Sunday, 13 March 2011

Haydn did it first!

"Up until Bartok, there was nothing in string quartet writing that Beethoven didn't do first." Heard that before? Truly, almost every compositional technique, every structural innovation that you see in the quartets of Mendelssohn, Schumann, Brahms, even Ravel, has its antecedents in Beethoven's quartets.

But much of that original exploration of the medium was not Beethoven's. A lot of the things that amaze us in the middle and late quartets were invented by that greatest of innovators, Papa Haydn. Here are some of them:

The heartbeat

In the Grosse Fuge, Beethoven writes, instead of quarter notes, two eighth notes tied together:

(The Grosse Fuge, played by the Harlow quartet)

Performers have for years puzzled over this notation. What does Beethoven mean? does he want a quarter note or not? The Alban Berg quartet plays these like quarternotes, with a slight accent on the beginning of the note:

(Alban Berg quartet)

The Emerson quartet plays these like two eighth notes:

(Emerson quartet)

The Takacs quartet plays them somewhere in between; you can hear the difference in quality, but there is no real distinction:

(Takacs quartet)

But Beethoven did not invent this idea. Here are the tied eighth notes, same thing, in Haydn's Quinten quartet, Opus 76 number 2:

And here it is again, later in the same movement - not quarter notes, but dotted quarters, written as an eighth and a quarter, with very much the same halting feeling that Beethoven creates in the opening of his fugue:

Here, too, performers face the same dilemma: play them as quarter notes, like the Cleveland quartet

(Cleveland quartet)

or like two eighth notes, like the Mosaiques:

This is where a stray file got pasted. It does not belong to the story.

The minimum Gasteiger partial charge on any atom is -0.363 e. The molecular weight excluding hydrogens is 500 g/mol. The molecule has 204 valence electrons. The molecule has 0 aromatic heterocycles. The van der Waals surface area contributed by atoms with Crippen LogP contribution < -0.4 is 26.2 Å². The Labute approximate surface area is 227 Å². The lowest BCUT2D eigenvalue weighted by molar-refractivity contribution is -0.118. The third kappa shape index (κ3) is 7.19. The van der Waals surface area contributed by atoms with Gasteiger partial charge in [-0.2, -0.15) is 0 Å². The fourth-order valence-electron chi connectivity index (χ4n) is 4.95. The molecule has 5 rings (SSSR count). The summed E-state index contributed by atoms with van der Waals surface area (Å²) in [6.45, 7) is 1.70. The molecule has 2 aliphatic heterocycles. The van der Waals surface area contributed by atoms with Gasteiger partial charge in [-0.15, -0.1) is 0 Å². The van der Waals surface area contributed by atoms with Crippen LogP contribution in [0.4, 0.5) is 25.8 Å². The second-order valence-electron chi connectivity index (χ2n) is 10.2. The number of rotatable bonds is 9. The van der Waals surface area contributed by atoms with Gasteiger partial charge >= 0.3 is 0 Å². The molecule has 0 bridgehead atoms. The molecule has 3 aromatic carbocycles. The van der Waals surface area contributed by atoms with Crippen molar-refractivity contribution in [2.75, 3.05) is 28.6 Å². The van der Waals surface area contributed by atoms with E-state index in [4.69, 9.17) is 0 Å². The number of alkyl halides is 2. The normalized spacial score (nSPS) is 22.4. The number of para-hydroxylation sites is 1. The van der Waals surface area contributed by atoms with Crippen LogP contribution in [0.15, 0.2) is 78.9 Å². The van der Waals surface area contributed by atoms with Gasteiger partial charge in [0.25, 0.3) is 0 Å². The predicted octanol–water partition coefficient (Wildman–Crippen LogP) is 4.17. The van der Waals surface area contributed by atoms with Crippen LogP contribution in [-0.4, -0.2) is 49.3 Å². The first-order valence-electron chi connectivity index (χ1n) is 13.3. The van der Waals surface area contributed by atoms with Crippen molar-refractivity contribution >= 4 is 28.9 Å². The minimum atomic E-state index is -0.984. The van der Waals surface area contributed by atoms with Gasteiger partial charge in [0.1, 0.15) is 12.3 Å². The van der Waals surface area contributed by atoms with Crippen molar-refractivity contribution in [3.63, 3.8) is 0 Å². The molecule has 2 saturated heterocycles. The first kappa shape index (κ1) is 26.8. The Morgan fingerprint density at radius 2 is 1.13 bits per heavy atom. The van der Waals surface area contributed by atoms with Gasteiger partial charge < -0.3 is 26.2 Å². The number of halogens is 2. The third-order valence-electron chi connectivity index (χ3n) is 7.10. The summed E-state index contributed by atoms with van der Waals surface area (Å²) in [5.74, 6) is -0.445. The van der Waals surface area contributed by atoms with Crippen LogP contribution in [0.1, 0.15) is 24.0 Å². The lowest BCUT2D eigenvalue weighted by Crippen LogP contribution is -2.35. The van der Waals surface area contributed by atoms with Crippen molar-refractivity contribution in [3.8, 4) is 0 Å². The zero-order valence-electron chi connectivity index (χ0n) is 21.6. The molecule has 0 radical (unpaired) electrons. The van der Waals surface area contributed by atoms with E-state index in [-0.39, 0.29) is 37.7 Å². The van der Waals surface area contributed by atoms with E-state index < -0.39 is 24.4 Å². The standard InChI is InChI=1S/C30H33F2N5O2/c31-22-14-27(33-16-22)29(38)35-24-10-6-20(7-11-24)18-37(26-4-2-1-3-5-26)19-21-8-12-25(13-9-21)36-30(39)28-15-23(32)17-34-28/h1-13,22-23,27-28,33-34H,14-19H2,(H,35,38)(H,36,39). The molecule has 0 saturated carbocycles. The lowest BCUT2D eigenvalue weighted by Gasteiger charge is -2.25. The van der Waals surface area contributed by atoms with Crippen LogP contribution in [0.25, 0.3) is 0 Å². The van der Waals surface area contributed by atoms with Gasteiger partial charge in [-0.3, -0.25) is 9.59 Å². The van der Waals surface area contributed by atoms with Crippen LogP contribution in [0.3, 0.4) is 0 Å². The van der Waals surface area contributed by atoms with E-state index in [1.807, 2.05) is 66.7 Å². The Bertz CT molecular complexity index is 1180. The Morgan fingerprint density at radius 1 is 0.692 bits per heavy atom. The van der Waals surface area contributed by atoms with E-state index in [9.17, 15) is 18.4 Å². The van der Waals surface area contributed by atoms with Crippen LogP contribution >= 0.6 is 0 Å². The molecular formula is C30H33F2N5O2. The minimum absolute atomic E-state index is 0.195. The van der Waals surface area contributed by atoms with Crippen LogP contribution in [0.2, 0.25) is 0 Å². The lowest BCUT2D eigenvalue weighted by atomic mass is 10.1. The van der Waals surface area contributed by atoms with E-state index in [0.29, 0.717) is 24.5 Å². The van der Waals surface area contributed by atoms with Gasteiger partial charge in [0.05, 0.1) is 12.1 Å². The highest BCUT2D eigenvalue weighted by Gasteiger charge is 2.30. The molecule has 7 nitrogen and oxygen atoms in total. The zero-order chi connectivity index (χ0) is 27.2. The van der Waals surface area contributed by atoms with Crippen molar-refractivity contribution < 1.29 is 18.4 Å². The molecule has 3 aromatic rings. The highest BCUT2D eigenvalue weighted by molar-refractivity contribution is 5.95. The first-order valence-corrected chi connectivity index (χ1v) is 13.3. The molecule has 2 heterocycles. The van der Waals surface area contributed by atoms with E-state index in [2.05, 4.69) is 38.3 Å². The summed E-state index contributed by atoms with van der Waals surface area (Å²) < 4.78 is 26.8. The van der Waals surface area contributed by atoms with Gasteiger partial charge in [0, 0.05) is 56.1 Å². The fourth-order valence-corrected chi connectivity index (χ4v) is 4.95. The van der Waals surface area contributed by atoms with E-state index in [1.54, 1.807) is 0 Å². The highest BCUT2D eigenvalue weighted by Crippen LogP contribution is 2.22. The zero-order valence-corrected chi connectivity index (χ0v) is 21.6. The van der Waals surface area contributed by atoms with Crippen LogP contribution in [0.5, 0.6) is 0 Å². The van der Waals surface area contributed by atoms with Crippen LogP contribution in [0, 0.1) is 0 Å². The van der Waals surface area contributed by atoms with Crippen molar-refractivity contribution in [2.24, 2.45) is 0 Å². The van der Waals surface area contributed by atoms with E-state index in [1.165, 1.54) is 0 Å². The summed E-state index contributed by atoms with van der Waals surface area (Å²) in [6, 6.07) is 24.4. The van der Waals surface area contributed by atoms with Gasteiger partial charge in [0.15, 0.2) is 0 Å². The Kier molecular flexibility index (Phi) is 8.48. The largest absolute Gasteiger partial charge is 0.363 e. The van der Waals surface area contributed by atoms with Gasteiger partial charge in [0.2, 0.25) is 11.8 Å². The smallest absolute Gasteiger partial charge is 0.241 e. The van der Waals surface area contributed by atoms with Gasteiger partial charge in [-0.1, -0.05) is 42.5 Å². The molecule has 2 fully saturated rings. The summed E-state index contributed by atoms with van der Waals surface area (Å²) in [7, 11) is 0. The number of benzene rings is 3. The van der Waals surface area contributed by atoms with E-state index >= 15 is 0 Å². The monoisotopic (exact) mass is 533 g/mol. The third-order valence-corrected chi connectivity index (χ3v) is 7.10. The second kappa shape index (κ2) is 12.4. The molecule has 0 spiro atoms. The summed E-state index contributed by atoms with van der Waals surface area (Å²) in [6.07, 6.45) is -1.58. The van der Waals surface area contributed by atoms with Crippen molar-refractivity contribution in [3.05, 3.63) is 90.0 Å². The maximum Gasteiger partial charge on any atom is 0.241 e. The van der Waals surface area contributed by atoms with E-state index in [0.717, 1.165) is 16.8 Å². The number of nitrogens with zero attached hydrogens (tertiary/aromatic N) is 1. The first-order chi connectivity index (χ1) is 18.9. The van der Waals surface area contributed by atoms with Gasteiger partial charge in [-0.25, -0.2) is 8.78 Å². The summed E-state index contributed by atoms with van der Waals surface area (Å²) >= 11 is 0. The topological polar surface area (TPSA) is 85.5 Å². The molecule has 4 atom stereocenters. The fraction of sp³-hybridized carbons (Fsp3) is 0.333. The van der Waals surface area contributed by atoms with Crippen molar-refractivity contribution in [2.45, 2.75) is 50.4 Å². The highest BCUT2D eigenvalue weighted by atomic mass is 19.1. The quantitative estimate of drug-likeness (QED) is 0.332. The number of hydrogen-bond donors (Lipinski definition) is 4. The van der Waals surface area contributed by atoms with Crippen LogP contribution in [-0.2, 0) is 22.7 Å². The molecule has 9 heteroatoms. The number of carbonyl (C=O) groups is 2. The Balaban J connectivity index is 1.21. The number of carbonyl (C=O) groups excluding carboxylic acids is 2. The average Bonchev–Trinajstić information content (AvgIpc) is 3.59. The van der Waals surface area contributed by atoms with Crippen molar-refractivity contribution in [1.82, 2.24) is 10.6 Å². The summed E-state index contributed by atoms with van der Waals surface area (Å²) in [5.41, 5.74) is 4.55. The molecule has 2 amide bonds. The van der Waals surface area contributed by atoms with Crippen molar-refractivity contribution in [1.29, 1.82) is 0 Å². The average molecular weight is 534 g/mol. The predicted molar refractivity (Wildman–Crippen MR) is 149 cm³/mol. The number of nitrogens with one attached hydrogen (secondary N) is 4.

(Mosaiques quartet)

What key is it in?

Here is the opening of Beethoven's opus 59 number 2:

(Quan Yuan, Jennifer Wey, Matthew Davies, David Meyer)

What key is it in? Beethoven leads us through a labyrinth of loosely related chords connected by a series of suspensions, keeping us in a state of suspended imbalance until he breaks out in his assertively C major theme. That opening is almost atonal.

But that same sense of tonal ambiguity appears in Haydn's string quartet opus 33 number 1:

(Delian quartet)

It sounds like D major - no, that dissonant major seventh means - what? B minor? No, it's wandering about going to... There's B minor again, no, it's E minor, no, it's ... And then the assertive D major theme.

Same ambiguity, same sense of wandering about, searching for a light in the darkness, and then, a step out of the cave into the sunlight. Remember, Haydn did it first.

(Of course, Haydn isn't the only precedent for this idea. Consider the opening of Mozart's Dissonant quartet, K. 465.)

Schoenberg is usually credited with writing the first atonal piece. The last movement of his second string quartet is written without a key signature, and, indeed, there is no tonal center to that movement. But Schoenberg was not the first. The Fantasia movement of Haydn's quartet Opus 76 number 6 has no key signature in the first half. The beginning is in B major, but it then modulates through a series of unrelated keys - E major, G major, B flat major, B minor, A flat major, finally settling back to B major. The entire first half of the movement has a sense of meandering through a forest of keys, with no single sense of tonality. Schoenberg, 150 years early.

(This is turning into a long post. So I will stop here, and continue in a later post)


  1. Don't forget that it's the Opus 33 Quartets that prompted Mozart to write his "Haydn" Quartets (K465 is the sixth of that set).

  2. I haven't forgotten. In fact, I am stewing about an article on that. What exactly did Haydn mean when he said that the op 33 were composed in a "new and original manner"?

  3. This is excellent. No musicologist could have said it better. Thanks.

  4. Was just checking back through my comments and found your blog. Your set of scores, You Tube examples, and comments were absolutely fascinating!